other side, with a little wooden spoon on top to eat it with.
It was so good
and a fun thing to do…(much different fun activities then, than now).
We sold our cream/eggs
at Joe Taylor’s Produce, then took the money across the street to
J.F.Awtrey’s Store, and
bought groceries. That was called “Trade’s Day”. It was always on Saturday,
and as a child, I thought that Saturday was “Trades’ Day”. Well, it was for
Our groceries at that time, didn’t
consist of any chips/and dips, or snack items. Mostly, we
bought sugar, flour, baking powder, salt, mustard, vinegar, (the
They did buy
two pounds of peanut butter. It was
dipped from a large tin can (like a 25 pound lard can). Then it was
put into in a cardboard container with butcher paper
liner (to absorb the excess oil). This container was much like the kind that
hamburger is packaged in, today.
Sometimes they bought shortening, but
most of the time, we had our own hog lard, (rendered
from Dad’s butchering a hog). Hog
lard makes wonderful pie crusts (and my mother made fried pies) You
think those weren’t good…If so, you have (another thing a comin’)!
Betty's granddad's home place -
Harold was raised there - south and west of Geary
E. A. Justice (Betty's grandfather)
parents (Benjamin and Isalothus Palina MaryAnn
Drupiney Campaign Helm Justice)
They called her "piny"
Because of Betty's great-grandmother's
long name, when family members have to run a quick errand, they will
say, "I'll be back faster than you can say 'Isalothus Palina MaryAnn
Drupiney Campaign Helm Justice'"!
The only thing that I remember that
was not basic, was that we bought “a dime’s worth” of candy,
every Saturday…Mr. Awtrey would fill the smallest brown sack
with peanut brittle squares, hard candy and the wonderful
“three-color” coconut squares. Then, because it was so full, he
would leave the top open, then he would tie a twine string both
ways, around the top and bottom of that sack. That is such a
fond memory of Mr. Awtrey. Actually everyone that knew him
We had our own milk and eggs (and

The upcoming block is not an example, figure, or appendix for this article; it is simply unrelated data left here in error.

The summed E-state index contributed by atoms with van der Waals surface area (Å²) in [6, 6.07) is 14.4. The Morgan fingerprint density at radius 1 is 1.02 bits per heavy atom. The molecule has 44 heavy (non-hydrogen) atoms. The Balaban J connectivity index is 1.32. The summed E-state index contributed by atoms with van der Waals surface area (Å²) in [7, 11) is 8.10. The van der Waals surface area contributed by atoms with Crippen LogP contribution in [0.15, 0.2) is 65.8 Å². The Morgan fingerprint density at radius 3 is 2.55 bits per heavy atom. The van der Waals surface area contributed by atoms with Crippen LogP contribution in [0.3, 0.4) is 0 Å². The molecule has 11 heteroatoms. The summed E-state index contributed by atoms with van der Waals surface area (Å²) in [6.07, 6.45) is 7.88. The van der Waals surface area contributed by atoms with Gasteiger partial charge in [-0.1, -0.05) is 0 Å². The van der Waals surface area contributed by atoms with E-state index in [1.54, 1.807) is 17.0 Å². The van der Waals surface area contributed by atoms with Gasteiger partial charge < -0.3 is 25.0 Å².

at that time our own pork)...Dad butchered a hog and salted it
down with Morton Salt. Usually, my dad and an Uncle would
One day they would butcher for one
family and on another day for the other family.
There is absolutely nothing better
than fresh pork chops, sausage and country cured ham and my
mom’s homemade biscuits and gravy.
Of course, her homemade bread was by
far the best that I’ve ever eaten. It was made from a “Life
Everlasting Yeast Starter”. We kept that starter good by
borrowing and loaning with our neighbors (Claude and Jesse
Ball). Mother baked bread once a week. She made 3 loaves of
bread, a big pan of buns, and a pan of cinnamon rolls.
went to school the first two grades and two or three weeks
3rd grade at Victor Country School just about 2 miles
from our home.
By that time, Greenfield School had
become consolidated and Gene was in the 8th grade so he
could go there. But, Dad didn’t want me to continue to go the
Country school by myself, so he paid for me to transfer to
Greenfield in the 3rd grade.
I graduated from Greenfield H.S. in 1946.
Some of our neighbors that I remember were:
Charley and Maggie
Grandma Martin; (and her grand
daughters-Eilleene and Wathena Adamson who lived with her);
and Blanche Smith;
Keith and Ruth Dunn;
Frances and Margaret Reddick;
Burr and Maude Cook;
Shelly and Edna Ball;
Sam and Alice Ball;
and Ruth Ball;
Keith and Phyllis Shrader;
Felix and Georgia Null;
Alva and Fannie McClung;
Claude and Jesse Ball;
Fred and Ruth Roach;
Obe and Althea Thompson;
Ed and Babe O’Neal;
Walter and Zona Wigington (children were Curby and Lona);
Golden family (children were Martha Geneva, Numand).
Betty's 8th grade graduation
Greenfield girls (probably sophomores)